Giant kingbird (Tyrannus cubensis)

Also known as: Cuban flycatcher
GenusTyrannus (1)
SizeLength: 23 - 26 cm (2)

The giant kingbird is classified as Endangered (EN) on the IUCN Red List (1).

The giant kingbird (Tyrannus cubensis) belongs to the family Tyrannidae, the tyrant flycatchers. The tyrants owe their name to the notoriously aggressive behaviour of some species within the family, a trait which is particularly true of the kingbirds (3).  

A fairly large species of flycatcher, the giant kingbird has a large, flat-looking head that is black on the crown and back of the neck, with a circular orange patch on top of the head which is generally concealed by the darker feathers (2) (4). The upperparts are mostly dark and the wings are greyish, with prominent narrow whitish or greyish-white margins on the wing coverts and flight feathers. The tail is slightly notched and darker than the back, with pale tips to some of the feathers. The giant kingbird is entirely white on the underparts, but may sometimes have a pale greyish wash to the feathers across the upper breast. The legs and the stout, heavy-set bill are blackish. The juvenile is similar in appearance to the adult, but lacks the orange patch on the head (2).

This species’ call is a loud, far-reaching, rolling “tooe-tooe-tooee-tooee-toee” chatter (2) (4). The giant kingbird also utters four distinct syllables and an unusual sounding duet, when the male usually begins a song, with the female joining in for the final few notes (2). 

The giant kingbird is native to Cuba and the Isle of Pines (2) (4) (5) (6). This species was formerly found in the southern Bahamas and the Turks and Caicos Islands, but recent surveys have failed to find this species and it is presumed locally extinct (1) (5) (6).

Generally, the giant kingbird inhabits tall lowland forests, especially pine forests, as well as the wooded borders of rivers and swamps (2) (4) (5) (6). It is also frequently recorded in semi-open woodland, riparian forest, and open forest with tall trees in montane areas (5) (6). The giant kingbird had also been known to occur in low elevation cloud forest (2) (5).   

The giant kingbird feeds primarily on insects, which it catches using a hunting behaviour called ‘aerial hawking’. The bird sits in a crouched position on an exposed perch, usually in a tall tree, and will sally out to catch flying insects before returning back to the same perch. To make prey easier to swallow, the giant kingbird will often re-orientate its prey by tossing it back up in the air after it has been caught. The giant kingbird may also prey on lizards and the fledglings of other birds, whilst fruits are known to form a significant part of its diet during the dry season (2) (5) (6).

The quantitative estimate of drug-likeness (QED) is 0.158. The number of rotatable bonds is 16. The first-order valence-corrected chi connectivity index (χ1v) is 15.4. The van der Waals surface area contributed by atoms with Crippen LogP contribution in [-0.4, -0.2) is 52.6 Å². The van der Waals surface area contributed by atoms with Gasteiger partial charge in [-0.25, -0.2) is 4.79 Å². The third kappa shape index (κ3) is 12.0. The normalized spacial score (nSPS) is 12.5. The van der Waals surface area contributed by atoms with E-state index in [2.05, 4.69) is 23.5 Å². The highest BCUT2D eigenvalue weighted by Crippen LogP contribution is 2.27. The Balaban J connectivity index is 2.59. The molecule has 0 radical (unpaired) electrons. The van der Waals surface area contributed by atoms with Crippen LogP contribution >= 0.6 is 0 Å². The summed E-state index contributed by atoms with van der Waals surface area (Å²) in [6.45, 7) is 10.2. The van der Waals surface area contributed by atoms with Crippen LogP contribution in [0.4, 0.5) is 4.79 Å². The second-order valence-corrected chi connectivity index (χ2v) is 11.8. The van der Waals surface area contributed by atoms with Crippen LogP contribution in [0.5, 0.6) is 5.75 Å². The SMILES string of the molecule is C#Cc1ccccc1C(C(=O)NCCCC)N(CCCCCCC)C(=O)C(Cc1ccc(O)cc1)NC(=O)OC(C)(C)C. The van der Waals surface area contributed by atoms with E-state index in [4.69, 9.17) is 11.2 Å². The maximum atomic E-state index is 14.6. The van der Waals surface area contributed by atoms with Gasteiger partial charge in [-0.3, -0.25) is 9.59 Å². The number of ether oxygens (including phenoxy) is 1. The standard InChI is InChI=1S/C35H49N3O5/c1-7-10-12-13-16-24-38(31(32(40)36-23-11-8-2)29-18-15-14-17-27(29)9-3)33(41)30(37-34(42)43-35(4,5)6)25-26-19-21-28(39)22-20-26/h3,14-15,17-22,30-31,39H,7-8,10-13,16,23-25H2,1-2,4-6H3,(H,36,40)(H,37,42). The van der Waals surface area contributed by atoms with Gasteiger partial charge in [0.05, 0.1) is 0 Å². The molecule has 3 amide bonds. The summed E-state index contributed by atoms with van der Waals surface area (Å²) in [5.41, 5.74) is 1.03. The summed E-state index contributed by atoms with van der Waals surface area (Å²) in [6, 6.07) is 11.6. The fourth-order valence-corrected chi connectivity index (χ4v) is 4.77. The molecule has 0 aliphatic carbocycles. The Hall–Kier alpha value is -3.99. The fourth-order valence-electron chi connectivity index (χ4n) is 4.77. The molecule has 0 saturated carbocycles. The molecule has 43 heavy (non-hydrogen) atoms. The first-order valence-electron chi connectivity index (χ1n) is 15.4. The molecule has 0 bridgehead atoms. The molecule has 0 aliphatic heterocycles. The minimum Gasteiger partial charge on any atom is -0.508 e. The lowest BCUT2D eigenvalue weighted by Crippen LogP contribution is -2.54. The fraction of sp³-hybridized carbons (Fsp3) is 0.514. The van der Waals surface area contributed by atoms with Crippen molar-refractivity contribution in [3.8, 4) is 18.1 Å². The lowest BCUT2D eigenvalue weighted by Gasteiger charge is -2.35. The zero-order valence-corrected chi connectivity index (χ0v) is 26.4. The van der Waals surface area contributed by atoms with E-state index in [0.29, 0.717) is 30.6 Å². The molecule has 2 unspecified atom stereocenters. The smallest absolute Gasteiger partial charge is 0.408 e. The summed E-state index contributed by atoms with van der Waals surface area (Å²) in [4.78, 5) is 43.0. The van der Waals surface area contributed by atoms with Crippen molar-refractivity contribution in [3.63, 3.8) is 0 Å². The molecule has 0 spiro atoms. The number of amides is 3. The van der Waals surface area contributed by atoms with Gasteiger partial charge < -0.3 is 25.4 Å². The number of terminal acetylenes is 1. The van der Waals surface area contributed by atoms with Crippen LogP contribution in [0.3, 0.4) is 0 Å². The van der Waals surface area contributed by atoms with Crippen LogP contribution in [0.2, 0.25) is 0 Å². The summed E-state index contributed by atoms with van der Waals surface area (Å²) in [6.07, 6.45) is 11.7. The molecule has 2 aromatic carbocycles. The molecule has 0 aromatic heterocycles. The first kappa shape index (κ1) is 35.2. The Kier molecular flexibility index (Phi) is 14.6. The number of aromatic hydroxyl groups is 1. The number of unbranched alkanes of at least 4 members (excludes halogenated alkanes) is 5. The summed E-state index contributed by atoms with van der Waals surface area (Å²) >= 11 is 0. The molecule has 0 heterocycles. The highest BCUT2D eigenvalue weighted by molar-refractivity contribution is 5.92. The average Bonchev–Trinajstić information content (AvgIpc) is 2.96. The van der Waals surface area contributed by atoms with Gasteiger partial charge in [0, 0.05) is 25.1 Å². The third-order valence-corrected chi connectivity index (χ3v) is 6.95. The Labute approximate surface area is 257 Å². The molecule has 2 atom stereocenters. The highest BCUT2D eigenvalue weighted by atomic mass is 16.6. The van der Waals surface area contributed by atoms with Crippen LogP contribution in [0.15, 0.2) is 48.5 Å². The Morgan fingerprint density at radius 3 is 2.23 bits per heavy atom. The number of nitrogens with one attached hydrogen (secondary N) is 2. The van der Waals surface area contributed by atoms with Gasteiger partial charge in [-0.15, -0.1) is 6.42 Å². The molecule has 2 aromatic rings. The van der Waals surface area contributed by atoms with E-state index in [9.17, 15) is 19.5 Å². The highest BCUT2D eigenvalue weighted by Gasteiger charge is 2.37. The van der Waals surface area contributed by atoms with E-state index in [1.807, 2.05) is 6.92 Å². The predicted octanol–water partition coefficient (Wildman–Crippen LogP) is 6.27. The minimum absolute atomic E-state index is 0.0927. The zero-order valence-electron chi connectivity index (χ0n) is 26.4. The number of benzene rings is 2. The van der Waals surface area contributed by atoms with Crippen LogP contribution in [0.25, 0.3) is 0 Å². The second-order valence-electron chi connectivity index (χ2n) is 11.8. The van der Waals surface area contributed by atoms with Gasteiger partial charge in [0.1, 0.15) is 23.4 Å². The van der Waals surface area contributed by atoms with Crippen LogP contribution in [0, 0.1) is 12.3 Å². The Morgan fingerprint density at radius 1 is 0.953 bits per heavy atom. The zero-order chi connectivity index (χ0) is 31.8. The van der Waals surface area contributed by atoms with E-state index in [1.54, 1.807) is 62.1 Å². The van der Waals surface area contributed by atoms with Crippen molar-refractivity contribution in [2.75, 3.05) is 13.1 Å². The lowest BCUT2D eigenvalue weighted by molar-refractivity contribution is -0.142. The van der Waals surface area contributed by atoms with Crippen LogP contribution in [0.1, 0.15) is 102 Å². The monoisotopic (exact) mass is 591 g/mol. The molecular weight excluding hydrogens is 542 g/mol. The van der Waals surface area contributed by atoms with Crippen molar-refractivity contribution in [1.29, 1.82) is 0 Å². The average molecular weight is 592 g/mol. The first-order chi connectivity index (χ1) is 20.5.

Generally monogamous, the giant kingbird will form pair bonds, which last for life, during the breeding season (3) (5). Breeding occurs between March and June, with a clutch of two or three eggs usually produced in May. The giant kingbird builds an unlined, cup-shaped nest out of roots, dry grasses and small twigs, which is normally placed on a horizontal branch, high up in a large tree (2) (4) (5) (6). The eggs are incubated by the female, but both adults contribute to feeding the young (3). A highly territorial species, the giant kingbird aggressively defends a large area around the nest site against intruders (3) (5).

While the giant kingbird occurs in naturally low densities, it is becoming increasingly rare throughout Cuba. The reasons for the decline of this species are currently unclear, but it is likely that the major threats are from habitat loss due to logging and the conversion of existing habitat for agriculture (2) (5) (6).

A project to discover more about the breeding ecology of the giant kingbird is currently being carried out in the Sierra de Najasa region of Cuba, while surveys are also underway to define the species’ precise distribution, especially around Moa and in Pinar del Río province.

Recommendations for conserving this species include protecting the giant kingbirds remaining habitat wherever it still survives (6).

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  1. IUCN Red List (March, 2011)
  2. del Hoyo, J., Elliott, A. and Sargatal, J. (2004) Handbook of the Birds of the World. Vol. 9: Cotingas to Pipits and Wagtails. Lynx Edicions, Barcelona.
  3. Perrins, C. (2009) Encyclopedia of Birds. Oxford University Press, Oxford.
  4. Bond, J. (1993) A Field Guide to Birds of the West Indies. Peterson Field Guides, Houghton Mifflin Company, New York.
  5. Birdlife International. (1992) Threatened Birds of the Americas. Birdlife International, Cambridge. Available at:
  6. Birdlife International - giant kingbird (March, 2011)